Last week I had the opportunity to talk with Donté K. Hayes, a New Jersey-based artist and 2020 MFA honors graduate from the University of Iowa who is currently working as an artist-in-residence at Township 10 in Marshall, North Carolina. Hayes has a background in painting and printmaking. He’s moved towards clay in recent years as a medium for conveying the research and ideas that drive his creative process. His ceramic sculptures range from abstracted vessel forms to totemic, afro-futurist busts that reference the Oba heads of Benin. They are at once familiar and haunting, timely, and timeless. 

National attention for his sculpture brought difficult decisions about where and how to show his work. Prior success making and selling his two-dimensional artwork, combined with clarity about and confidence in his vision, has guided and informed Hayes’s pursuit of gallery representation. He has actively sought a professional dynamic based on trust, relationships, and a mutual understanding of each party’s interests. The wisdom in his words and experience applies to any artist at any career stage. Hayes’s perspective is an important contribution to the topic of navigating the marketplace.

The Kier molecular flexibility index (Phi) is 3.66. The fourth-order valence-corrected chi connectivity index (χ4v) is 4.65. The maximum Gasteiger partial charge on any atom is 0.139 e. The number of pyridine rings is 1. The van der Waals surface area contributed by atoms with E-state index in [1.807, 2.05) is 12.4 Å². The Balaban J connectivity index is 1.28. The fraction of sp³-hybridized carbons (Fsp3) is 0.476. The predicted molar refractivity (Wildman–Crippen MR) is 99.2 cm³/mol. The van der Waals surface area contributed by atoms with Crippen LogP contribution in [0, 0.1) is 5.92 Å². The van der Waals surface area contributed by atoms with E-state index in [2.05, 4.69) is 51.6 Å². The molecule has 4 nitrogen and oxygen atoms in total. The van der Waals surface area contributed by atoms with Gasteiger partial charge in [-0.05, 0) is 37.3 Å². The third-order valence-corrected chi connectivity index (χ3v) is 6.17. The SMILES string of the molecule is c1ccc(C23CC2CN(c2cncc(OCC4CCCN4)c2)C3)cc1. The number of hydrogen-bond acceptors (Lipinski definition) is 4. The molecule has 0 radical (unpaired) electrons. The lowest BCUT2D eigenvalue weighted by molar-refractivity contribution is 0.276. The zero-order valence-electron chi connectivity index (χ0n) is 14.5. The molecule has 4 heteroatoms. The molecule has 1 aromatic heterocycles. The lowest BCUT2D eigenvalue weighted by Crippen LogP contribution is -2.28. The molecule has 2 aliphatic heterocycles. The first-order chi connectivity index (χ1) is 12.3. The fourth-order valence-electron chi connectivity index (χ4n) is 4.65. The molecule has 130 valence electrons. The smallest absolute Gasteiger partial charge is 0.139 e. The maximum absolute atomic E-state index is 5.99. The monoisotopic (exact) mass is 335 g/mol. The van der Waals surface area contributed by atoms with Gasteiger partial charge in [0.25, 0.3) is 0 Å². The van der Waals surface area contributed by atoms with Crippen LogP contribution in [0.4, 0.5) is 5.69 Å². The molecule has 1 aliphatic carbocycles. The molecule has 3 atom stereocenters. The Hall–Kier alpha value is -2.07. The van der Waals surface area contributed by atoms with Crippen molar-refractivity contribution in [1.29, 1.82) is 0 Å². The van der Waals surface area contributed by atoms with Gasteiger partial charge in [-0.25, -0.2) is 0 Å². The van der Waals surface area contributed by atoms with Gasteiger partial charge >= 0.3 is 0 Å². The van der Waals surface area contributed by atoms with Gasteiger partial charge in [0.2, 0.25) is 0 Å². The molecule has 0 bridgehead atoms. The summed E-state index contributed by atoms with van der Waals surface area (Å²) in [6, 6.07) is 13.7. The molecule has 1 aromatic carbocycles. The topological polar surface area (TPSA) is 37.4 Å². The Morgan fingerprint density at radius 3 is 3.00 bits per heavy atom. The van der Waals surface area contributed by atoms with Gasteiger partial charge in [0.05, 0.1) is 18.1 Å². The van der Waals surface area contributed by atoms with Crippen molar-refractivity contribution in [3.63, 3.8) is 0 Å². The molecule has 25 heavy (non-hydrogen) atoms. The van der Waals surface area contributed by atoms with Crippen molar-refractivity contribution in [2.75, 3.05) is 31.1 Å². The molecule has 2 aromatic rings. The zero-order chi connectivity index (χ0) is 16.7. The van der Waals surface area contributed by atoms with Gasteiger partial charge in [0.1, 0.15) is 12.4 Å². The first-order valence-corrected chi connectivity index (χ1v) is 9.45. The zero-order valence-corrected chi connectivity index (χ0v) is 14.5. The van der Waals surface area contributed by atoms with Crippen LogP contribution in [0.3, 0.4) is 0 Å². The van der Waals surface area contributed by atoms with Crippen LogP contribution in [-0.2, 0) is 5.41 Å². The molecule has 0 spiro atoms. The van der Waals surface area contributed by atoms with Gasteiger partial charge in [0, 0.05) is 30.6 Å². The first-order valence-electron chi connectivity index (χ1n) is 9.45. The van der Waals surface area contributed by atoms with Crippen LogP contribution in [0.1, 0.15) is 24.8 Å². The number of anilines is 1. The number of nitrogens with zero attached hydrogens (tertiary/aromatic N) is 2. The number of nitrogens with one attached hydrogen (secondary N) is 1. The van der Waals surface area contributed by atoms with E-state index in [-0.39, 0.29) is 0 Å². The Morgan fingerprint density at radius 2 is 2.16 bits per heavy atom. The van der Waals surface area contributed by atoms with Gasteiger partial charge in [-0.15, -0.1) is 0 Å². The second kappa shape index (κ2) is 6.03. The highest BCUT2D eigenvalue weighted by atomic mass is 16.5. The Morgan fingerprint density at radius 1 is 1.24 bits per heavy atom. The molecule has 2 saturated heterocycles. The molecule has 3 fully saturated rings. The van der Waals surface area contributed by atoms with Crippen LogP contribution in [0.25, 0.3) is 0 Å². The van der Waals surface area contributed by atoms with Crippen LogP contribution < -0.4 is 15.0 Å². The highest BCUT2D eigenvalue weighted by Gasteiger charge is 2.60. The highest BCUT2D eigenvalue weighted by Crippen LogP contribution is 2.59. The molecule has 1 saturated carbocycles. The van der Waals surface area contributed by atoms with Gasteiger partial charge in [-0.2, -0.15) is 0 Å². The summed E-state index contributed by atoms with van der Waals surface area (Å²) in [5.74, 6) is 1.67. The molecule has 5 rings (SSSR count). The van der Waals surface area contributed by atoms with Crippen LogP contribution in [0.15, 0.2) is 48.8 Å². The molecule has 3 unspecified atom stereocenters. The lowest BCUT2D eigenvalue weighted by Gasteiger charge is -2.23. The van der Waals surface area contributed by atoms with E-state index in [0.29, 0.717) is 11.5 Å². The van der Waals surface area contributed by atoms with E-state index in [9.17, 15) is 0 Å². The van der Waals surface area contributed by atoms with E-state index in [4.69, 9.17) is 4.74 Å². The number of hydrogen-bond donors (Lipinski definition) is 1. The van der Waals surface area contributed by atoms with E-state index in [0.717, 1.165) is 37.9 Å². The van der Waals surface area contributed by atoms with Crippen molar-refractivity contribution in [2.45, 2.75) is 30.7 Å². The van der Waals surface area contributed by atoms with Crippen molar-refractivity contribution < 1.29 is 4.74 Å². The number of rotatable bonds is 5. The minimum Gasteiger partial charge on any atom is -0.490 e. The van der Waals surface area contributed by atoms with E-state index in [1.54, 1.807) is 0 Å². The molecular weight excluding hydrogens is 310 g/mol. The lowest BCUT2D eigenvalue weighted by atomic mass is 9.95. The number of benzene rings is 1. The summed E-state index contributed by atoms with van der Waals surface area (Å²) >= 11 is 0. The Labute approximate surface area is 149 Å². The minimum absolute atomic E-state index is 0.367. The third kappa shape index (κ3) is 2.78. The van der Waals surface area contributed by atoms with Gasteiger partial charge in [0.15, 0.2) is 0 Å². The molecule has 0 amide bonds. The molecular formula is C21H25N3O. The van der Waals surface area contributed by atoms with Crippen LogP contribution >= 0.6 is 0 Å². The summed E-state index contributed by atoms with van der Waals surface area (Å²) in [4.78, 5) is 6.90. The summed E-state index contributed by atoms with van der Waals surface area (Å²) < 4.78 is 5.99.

Miles McCreary: I was reading an interview you did with Other People's Pixels. You were talking about your creative journey and making the decision to go back to school for your BFA. What motivated you to go back to school?

Donté K. Hayes: I had gotten divorced and lost everything. I lost the house. Then my mom got sick, so, you know, I had to take care of her too. I couldn't be crying over spilled milk anymore. I just started working a regular job – I was working at Michael’s and Sherman Williams. But before all of that I was doing well – doing a lot of shows, selling my paintings and prints – and I think my friends saw that passion for art and encouraged me to go for it. I felt like I had to start all over, and so, I was like, "You gotta humble yourself." I never got a degree, so I decided to go to school.

Handle. Ceramic, black clay body, 15.5x10x10, 2019. Photo credit: Donté K. Hayes

MM: When you decided on Kennesaw State University, did you know ceramics was something you were interested in studying?